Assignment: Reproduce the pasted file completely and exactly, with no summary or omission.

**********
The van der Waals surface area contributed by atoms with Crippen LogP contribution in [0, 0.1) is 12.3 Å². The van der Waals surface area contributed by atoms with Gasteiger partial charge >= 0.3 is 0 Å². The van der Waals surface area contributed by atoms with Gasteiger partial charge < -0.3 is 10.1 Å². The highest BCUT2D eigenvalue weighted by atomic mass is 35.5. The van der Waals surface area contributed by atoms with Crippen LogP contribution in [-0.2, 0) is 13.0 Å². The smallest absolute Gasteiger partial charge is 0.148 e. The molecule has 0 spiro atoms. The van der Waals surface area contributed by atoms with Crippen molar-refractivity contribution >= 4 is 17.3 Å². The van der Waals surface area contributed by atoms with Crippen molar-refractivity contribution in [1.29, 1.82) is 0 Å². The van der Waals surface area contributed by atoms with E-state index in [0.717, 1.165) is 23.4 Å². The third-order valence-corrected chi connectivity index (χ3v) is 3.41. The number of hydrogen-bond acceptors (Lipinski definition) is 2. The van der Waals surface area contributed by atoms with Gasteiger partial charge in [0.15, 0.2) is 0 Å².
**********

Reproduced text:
The van der Waals surface area contributed by atoms with Crippen LogP contribution in [0, 0.1) is 12.3 Å². The van der Waals surface area contributed by atoms with Gasteiger partial charge >= 0.3 is 0 Å². The van der Waals surface area contributed by atoms with Gasteiger partial charge < -0.3 is 10.1 Å². The highest BCUT2D eigenvalue weighted by atomic mass is 35.5. The van der Waals surface area contributed by atoms with Crippen LogP contribution in [-0.2, 0) is 13.0 Å². The smallest absolute Gasteiger partial charge is 0.148 e. The molecule has 0 spiro atoms. The van der Waals surface area contributed by atoms with Crippen molar-refractivity contribution >= 4 is 17.3 Å². The van der Waals surface area contributed by atoms with Crippen molar-refractivity contribution in [1.29, 1.82) is 0 Å². The van der Waals surface area contributed by atoms with E-state index in [0.717, 1.165) is 23.4 Å². The third-order valence-corrected chi connectivity index (χ3v) is 3.41. The number of hydrogen-bond acceptors (Lipinski definition) is 2. The van der Waals surface area contributed by atoms with Gasteiger partial charge in [0.15, 0.2) is 0 Å².